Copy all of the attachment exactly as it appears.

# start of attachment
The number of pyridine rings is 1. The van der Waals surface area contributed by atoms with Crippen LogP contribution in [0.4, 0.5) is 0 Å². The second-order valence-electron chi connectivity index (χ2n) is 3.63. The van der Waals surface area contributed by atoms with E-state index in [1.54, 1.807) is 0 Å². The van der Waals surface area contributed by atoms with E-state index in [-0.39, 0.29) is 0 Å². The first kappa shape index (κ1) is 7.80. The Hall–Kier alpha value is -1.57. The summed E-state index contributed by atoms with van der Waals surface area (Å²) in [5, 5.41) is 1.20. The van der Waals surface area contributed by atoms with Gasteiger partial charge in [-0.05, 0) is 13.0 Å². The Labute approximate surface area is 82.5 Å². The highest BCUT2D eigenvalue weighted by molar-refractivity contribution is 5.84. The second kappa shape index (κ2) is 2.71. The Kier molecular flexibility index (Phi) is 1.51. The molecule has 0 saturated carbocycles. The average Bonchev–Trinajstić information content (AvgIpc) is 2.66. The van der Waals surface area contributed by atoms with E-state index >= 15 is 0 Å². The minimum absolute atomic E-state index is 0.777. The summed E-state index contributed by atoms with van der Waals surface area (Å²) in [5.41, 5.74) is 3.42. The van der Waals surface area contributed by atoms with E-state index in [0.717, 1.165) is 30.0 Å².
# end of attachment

The number of pyridine rings is 1. The van der Waals surface area contributed by atoms with Crippen LogP contribution in [0.4, 0.5) is 0 Å². The second-order valence-electron chi connectivity index (χ2n) is 3.63. The van der Waals surface area contributed by atoms with E-state index in [1.54, 1.807) is 0 Å². The van der Waals surface area contributed by atoms with E-state index in [-0.39, 0.29) is 0 Å². The first kappa shape index (κ1) is 7.80. The Hall–Kier alpha value is -1.57. The summed E-state index contributed by atoms with van der Waals surface area (Å²) in [5, 5.41) is 1.20. The van der Waals surface area contributed by atoms with Gasteiger partial charge in [-0.05, 0) is 13.0 Å². The Labute approximate surface area is 82.5 Å². The highest BCUT2D eigenvalue weighted by molar-refractivity contribution is 5.84. The second kappa shape index (κ2) is 2.71. The Kier molecular flexibility index (Phi) is 1.51. The molecule has 0 saturated carbocycles. The average Bonchev–Trinajstić information content (AvgIpc) is 2.66. The van der Waals surface area contributed by atoms with E-state index >= 15 is 0 Å². The minimum absolute atomic E-state index is 0.777. The summed E-state index contributed by atoms with van der Waals surface area (Å²) in [5.41, 5.74) is 3.42. The van der Waals surface area contributed by atoms with E-state index in [0.717, 1.165) is 30.0 Å².